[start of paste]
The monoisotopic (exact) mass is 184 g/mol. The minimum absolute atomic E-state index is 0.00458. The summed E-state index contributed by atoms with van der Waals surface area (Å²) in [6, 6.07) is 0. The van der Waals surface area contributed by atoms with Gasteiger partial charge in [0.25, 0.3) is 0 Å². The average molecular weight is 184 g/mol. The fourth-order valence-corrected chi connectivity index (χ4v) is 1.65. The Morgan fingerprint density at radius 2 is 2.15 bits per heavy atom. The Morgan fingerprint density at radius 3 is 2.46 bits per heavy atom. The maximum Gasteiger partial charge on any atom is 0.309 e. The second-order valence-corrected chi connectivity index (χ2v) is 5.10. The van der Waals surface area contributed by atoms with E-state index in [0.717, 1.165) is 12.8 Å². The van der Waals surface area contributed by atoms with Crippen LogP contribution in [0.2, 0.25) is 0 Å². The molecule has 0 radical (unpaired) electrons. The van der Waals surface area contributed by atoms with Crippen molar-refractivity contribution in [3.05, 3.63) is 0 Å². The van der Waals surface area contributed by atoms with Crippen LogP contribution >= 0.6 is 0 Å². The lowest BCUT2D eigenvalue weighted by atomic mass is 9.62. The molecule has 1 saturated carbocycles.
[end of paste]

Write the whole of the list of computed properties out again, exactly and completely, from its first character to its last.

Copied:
The monoisotopic (exact) mass is 184 g/mol. The minimum absolute atomic E-state index is 0.00458. The summed E-state index contributed by atoms with van der Waals surface area (Å²) in [6, 6.07) is 0. The van der Waals surface area contributed by atoms with Gasteiger partial charge in [0.25, 0.3) is 0 Å². The average molecular weight is 184 g/mol. The fourth-order valence-corrected chi connectivity index (χ4v) is 1.65. The Morgan fingerprint density at radius 2 is 2.15 bits per heavy atom. The Morgan fingerprint density at radius 3 is 2.46 bits per heavy atom. The maximum Gasteiger partial charge on any atom is 0.309 e. The second-order valence-corrected chi connectivity index (χ2v) is 5.10. The van der Waals surface area contributed by atoms with E-state index in [0.717, 1.165) is 12.8 Å². The van der Waals surface area contributed by atoms with Crippen LogP contribution in [0.2, 0.25) is 0 Å². The molecule has 0 radical (unpaired) electrons. The van der Waals surface area contributed by atoms with Crippen molar-refractivity contribution in [3.05, 3.63) is 0 Å². The van der Waals surface area contributed by atoms with Crippen LogP contribution >= 0.6 is 0 Å². The lowest BCUT2D eigenvalue weighted by atomic mass is 9.62. The molecule has 1 saturated carbocycles.